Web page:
A Model of the Theory-Research Relation


The basic nature of knowledge in all disciplines is similar; it consists of concepts, definitions, generalizations, and theories, each dependent on the one preceding it. The attached model pictorially depicts the theory-research relationship.

The model shows that concepts are eventually linked together into generalizations that in turn form a logically consistent set of assumptions and propositions, which provides a theory - a general explanation of a phenomenon. The concepts become operationalized as variables and are used to develop hypotheses, which are deduced from the theory. Finally the hypotheses are tested to assess the theory. The results provide information for accepting, rejecting, or reformulating the basic generalizations of the theory. Over time, with continued empirical support and evidence, the supported hypotheses become general principles to guide action.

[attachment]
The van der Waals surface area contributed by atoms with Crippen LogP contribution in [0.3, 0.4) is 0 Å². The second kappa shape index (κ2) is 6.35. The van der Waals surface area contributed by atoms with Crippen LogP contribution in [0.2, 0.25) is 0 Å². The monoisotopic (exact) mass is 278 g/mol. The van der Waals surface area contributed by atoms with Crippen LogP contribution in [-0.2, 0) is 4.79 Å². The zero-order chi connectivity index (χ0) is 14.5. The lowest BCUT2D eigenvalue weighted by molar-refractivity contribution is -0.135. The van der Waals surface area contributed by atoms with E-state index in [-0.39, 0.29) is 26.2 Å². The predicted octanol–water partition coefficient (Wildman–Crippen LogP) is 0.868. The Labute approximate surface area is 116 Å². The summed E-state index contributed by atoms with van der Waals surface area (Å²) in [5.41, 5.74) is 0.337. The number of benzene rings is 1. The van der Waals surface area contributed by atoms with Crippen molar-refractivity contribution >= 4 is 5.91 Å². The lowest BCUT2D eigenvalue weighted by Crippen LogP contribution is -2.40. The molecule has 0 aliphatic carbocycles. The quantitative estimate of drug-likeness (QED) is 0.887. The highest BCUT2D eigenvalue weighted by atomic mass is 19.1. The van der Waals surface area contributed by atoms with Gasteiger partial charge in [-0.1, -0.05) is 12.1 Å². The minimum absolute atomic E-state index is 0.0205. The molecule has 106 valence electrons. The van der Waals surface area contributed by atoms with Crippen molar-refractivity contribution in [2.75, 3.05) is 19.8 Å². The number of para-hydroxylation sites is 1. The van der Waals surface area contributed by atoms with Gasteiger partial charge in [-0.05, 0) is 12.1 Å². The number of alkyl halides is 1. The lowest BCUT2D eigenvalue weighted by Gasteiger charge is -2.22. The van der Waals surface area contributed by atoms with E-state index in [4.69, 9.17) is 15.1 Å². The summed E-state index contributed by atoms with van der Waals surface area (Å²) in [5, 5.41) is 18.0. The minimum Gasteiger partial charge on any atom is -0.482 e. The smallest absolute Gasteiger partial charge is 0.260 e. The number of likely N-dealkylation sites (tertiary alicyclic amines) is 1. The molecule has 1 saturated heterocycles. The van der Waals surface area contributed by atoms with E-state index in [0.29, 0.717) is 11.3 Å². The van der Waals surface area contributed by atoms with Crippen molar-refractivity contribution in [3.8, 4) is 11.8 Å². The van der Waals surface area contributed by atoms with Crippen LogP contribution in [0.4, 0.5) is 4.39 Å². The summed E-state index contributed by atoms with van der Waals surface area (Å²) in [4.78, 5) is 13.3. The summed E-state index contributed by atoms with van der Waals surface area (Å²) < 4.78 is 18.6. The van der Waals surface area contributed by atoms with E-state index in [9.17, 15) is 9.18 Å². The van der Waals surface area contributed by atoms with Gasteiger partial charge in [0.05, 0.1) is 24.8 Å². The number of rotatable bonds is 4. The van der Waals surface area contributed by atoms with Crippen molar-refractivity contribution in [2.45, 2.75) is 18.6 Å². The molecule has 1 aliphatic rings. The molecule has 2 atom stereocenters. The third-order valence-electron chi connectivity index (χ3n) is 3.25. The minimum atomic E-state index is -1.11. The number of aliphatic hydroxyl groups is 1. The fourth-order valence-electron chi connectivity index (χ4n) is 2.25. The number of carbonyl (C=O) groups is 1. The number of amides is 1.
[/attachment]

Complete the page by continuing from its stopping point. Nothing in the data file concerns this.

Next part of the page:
In the case of organizational theory, principles are developed to explain the structure and dynamics of organizations and the role of the individual in organizations. Theory is both the beginning and the end of scientific research. On the one hand, it serves as the basis for generating hypotheses that describe and predict observable behavior. On the other hand, the ultimate objective of all scientific endeavors is to develop reliable, general explanations - that is theory.

Hoy, W. K. & Miskel, C. G. (2008). Educational administration: Theory, research, and practice, 8th edition. New York: McGraw-Hill.

Hoy, W. K. (2010). Quantitative research in education: A primer. Los Angeles: Sage.

Ohio State School of Education
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